We can just imagine what the elevator riders talked about while trapped.

How much do you want to bet Stewart said, “Man, do I have a story about a cop that I have to tell you.”

Cunningham then posted another tweet on Sunday after attending church services.

 

Follow @JerryBonkowski

All-Star Race will remain at Charlotte in 2018

Photo by Sarah Crabill/Getty Images
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NASCAR confirmed that the All-Star Race will be held again at Charlotte Motor Speedway despite more of a push from competitors and others to move the event.

Criticism was raised after last weekend’s 70-lap event featured only three lead changes. Kyle Busch took the lead on the restart to begin the final 10-lap stage and went on to win. It marked the fourth time in the last five years the All-Star winner led every lap in the final stage. In 12 All-Star Races at Charlotte since the track was repaved, there have been two lead changes in the final five laps.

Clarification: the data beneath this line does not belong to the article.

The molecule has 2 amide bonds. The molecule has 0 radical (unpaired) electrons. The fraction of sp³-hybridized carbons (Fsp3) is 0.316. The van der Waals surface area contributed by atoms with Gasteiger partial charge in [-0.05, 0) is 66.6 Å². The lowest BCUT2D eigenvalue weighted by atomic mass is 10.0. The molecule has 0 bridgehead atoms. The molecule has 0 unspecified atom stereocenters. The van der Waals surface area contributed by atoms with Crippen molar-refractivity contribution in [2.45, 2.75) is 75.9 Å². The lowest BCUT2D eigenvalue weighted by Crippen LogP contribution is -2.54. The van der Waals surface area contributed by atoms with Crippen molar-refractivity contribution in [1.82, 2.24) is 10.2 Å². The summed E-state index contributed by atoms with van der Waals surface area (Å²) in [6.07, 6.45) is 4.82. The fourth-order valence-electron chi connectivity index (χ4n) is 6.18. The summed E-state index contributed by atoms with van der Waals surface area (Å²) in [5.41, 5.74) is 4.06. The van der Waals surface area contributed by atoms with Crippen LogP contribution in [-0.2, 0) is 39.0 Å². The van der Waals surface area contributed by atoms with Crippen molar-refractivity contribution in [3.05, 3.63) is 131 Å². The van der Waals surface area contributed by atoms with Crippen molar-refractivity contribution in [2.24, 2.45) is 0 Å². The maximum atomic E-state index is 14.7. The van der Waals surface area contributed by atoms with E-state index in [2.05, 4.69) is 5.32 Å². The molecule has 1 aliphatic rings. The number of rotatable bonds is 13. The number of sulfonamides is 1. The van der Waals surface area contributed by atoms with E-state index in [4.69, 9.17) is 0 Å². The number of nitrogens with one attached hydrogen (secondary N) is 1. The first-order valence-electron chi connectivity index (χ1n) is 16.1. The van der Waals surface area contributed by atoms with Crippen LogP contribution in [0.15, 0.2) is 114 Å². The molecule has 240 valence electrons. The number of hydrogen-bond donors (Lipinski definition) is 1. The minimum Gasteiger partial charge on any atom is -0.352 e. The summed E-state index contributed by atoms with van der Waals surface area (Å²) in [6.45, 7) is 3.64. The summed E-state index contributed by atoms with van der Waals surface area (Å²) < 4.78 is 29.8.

Jim Cassidy, NASCAR senior vice president of racing operations, was clear in a call with reporters Tuesday that the All-Star Race is set for Charlotte.

“We’ve finished our discussions for ’18,” he said. ” We’ll begin looking at ’19 and beyond in the near future.”

The All-Star Race debuted at Charlotte in 1985, moved to Atlanta in 1986 and returned to Charlotte the following year. It has been held at Charlotte ever since.